Several companies, especially in the hospitality sector try to cut costs by minimising trainings for the staff. They are likely to train their managers who are supposed to pass on the knowledge, however this does not happen in reality due to the fast-paced nature of business. BUT. Your frontline employees are the ones who meet your customers, they are the first point of contact, they represent your company and brand. They deliver the service which is ultimately your business and reputation! Do you really think the ‘keep smiling and say yes to everything’ approach is enough?
Globalisation is one of the major trends of the previous 20 years and has affected many aspects of the world’s development. The hospitality industry is no longer considered domestic, but rather global or cross-border in the process of globalisation. A hotel is more likely to deliver quality service successfully when customers think hotel employees can understand them better. There are a number of intercultural training programmes available on the market but most are generally for multicultural companies and they normally target specific cultures or countries. In an increasingly globalised business environment, efficient communication is the key to success in global competition. However, there are many cultural differences, such as different beliefs, attitudes, and customs from different cultures. These differences are becoming barriers for employees’ effective communication and employers’ successful management. Therefore, building up employees’ cross cultural awareness and supplying cross cultural training need to be on the decision makers’ agendas. Lack of cross cultural awareness could result in an unhappy customer and frustrated employees so when you think about cutting cost by putting on less staff on a shift or saving hours on training, consider the additional cost of recruiting another employee if the current ones leave and think about the real price tag of losing a customer due to poor service…bad reviews, bad reputation and let’s be honest, they have enough options to choose from where they feel looked after…
The hotel industry is a people’s industry and a hotel must employ enough people to meet the needs of the guests, often on an around-the-clock basis. As the hospitality industry grows, a lot of hoteliers are facing the labour shortage issue of the developed world. Everyone grows up in their cultures with the belief that their cultural systems are „natural‟, „rational‟ and superior to other cultures. However, the diversity of cultures exists and, in fact, none of the cultures is superior to others. No matter what emotions exist, the reality is that people are shaped by their own cultures and this could be the cause of the cultural conflicts, and failed cross-cultural communication could bring inefficiency to an international organisation. Therefore, being intercultural and aware of cross-cultural issues is necessary, especially in those organisations whose employees largely consist of people from different countries and cultures.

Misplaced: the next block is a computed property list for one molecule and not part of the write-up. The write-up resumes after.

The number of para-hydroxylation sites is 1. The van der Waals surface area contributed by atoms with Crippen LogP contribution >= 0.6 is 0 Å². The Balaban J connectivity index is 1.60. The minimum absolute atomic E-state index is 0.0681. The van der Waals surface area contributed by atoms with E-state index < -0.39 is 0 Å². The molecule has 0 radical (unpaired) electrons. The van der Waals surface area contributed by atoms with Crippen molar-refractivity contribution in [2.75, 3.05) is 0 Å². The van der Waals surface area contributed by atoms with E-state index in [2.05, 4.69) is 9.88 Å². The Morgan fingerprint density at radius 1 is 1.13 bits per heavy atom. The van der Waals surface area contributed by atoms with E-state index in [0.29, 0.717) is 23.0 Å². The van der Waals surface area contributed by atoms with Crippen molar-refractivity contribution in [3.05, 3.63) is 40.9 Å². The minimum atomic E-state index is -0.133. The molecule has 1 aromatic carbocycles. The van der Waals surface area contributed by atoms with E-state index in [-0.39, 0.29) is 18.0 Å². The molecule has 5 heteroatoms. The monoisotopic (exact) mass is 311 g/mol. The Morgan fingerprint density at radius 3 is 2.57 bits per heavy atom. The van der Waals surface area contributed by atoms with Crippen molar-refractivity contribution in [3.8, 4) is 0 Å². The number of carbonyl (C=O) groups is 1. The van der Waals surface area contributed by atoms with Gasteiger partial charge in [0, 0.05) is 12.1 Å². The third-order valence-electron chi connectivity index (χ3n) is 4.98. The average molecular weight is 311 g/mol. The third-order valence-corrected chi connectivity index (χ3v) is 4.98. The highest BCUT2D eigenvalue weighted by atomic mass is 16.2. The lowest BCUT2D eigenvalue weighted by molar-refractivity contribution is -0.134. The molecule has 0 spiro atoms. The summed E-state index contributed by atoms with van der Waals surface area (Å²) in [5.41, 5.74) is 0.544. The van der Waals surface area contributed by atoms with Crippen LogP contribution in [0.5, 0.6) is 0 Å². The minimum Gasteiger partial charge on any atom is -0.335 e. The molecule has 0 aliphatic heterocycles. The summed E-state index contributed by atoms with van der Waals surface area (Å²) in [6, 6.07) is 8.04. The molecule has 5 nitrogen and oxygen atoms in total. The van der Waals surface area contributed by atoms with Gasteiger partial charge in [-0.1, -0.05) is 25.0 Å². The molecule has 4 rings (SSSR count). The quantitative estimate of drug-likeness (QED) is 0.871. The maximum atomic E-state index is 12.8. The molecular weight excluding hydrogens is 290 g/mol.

People may consider themselves similar when common or shared cultural values, norms and attitudes exist. On the contrary, people may stop communicating or understanding each other when they view others to be different. Breakdowns in communication are a leading cause of conflict, and good communication skills are important to develop effective conflict solutions and negotiations.
Communicating effectively in an international organisation can be a challenge, and sometimes cultural conflicts are inevitable due to the language difficulties, different cultural values, norms and attitudes. Therefore, developing conflict management skills and international negotiation skills is very important within an organisation as well.
Managing international staff in the organisation is becoming a challenge for Human Resource Management. International human resource managers must be able to contribute to the overall international strategic planning process for the business and think strategically within their own functional area in ways that help the firm achieve its international goals. In fact, HR managers have to be involved in all of the phases of the company development and keep providing the company with well trained staff because companies with a highly trained, flexible and motivated international workforce may have an advantage over competitors, especially if that workforce directly supports corporate goals. There is a wealth of material on cross-cultural training now, but one of the difficulties is the lack of reliable sources on systematic training programmes to use in the development of a new systematic intercultural training programme for hotels.
In the next part I intend to discover the structure of an efficient training program followed by the content of it that can be rolled out within international hotel chains based on the requirements of this fast-paced industry where competency must be turned into skills. It is a system I have used to achieve 100% AA mystery diner reports with my team in luxury hotels which has resulted in being voted for Top 10 within our category in the world by Booking.com customer reviews.
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